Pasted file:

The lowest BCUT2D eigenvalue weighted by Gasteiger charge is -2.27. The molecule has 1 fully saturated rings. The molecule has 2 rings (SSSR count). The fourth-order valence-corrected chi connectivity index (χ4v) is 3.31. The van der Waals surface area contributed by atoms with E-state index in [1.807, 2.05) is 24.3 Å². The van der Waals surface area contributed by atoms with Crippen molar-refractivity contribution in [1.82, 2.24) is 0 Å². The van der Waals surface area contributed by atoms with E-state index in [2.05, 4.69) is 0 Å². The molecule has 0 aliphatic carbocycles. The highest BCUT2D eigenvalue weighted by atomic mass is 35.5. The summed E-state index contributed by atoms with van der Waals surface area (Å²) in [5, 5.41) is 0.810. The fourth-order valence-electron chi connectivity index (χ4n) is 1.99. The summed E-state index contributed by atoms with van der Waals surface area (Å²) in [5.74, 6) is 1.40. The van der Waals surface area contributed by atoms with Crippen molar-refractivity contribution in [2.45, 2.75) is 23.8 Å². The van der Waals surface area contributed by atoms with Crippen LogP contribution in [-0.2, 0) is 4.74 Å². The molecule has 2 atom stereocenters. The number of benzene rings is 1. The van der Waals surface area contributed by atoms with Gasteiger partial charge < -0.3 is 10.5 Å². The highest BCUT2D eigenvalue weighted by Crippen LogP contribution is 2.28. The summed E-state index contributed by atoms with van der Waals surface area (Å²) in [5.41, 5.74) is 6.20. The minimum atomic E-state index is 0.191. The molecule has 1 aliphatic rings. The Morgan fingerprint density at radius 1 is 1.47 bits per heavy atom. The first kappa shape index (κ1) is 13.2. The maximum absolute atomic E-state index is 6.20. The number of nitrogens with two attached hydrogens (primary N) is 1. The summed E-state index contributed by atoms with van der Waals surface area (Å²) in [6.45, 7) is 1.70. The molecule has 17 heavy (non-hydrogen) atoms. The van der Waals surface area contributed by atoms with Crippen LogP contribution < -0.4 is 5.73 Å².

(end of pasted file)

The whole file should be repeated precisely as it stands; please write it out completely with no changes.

The lowest BCUT2D eigenvalue weighted by Gasteiger charge is -2.27. The molecule has 1 fully saturated rings. The molecule has 2 rings (SSSR count). The fourth-order valence-corrected chi connectivity index (χ4v) is 3.31. The van der Waals surface area contributed by atoms with E-state index in [1.807, 2.05) is 24.3 Å². The van der Waals surface area contributed by atoms with Crippen molar-refractivity contribution in [1.82, 2.24) is 0 Å². The van der Waals surface area contributed by atoms with E-state index in [2.05, 4.69) is 0 Å². The molecule has 0 aliphatic carbocycles. The highest BCUT2D eigenvalue weighted by atomic mass is 35.5. The summed E-state index contributed by atoms with van der Waals surface area (Å²) in [5, 5.41) is 0.810. The fourth-order valence-electron chi connectivity index (χ4n) is 1.99. The summed E-state index contributed by atoms with van der Waals surface area (Å²) in [5.74, 6) is 1.40. The van der Waals surface area contributed by atoms with Crippen molar-refractivity contribution in [2.45, 2.75) is 23.8 Å². The van der Waals surface area contributed by atoms with Crippen LogP contribution in [-0.2, 0) is 4.74 Å². The molecule has 2 atom stereocenters. The number of benzene rings is 1. The van der Waals surface area contributed by atoms with Gasteiger partial charge < -0.3 is 10.5 Å². The highest BCUT2D eigenvalue weighted by Crippen LogP contribution is 2.28. The summed E-state index contributed by atoms with van der Waals surface area (Å²) in [5.41, 5.74) is 6.20. The minimum atomic E-state index is 0.191. The molecule has 1 aliphatic rings. The Morgan fingerprint density at radius 1 is 1.47 bits per heavy atom. The first kappa shape index (κ1) is 13.2. The maximum absolute atomic E-state index is 6.20. The number of nitrogens with two attached hydrogens (primary N) is 1. The summed E-state index contributed by atoms with van der Waals surface area (Å²) in [6.45, 7) is 1.70. The molecule has 17 heavy (non-hydrogen) atoms. The van der Waals surface area contributed by atoms with Crippen LogP contribution < -0.4 is 5.73 Å².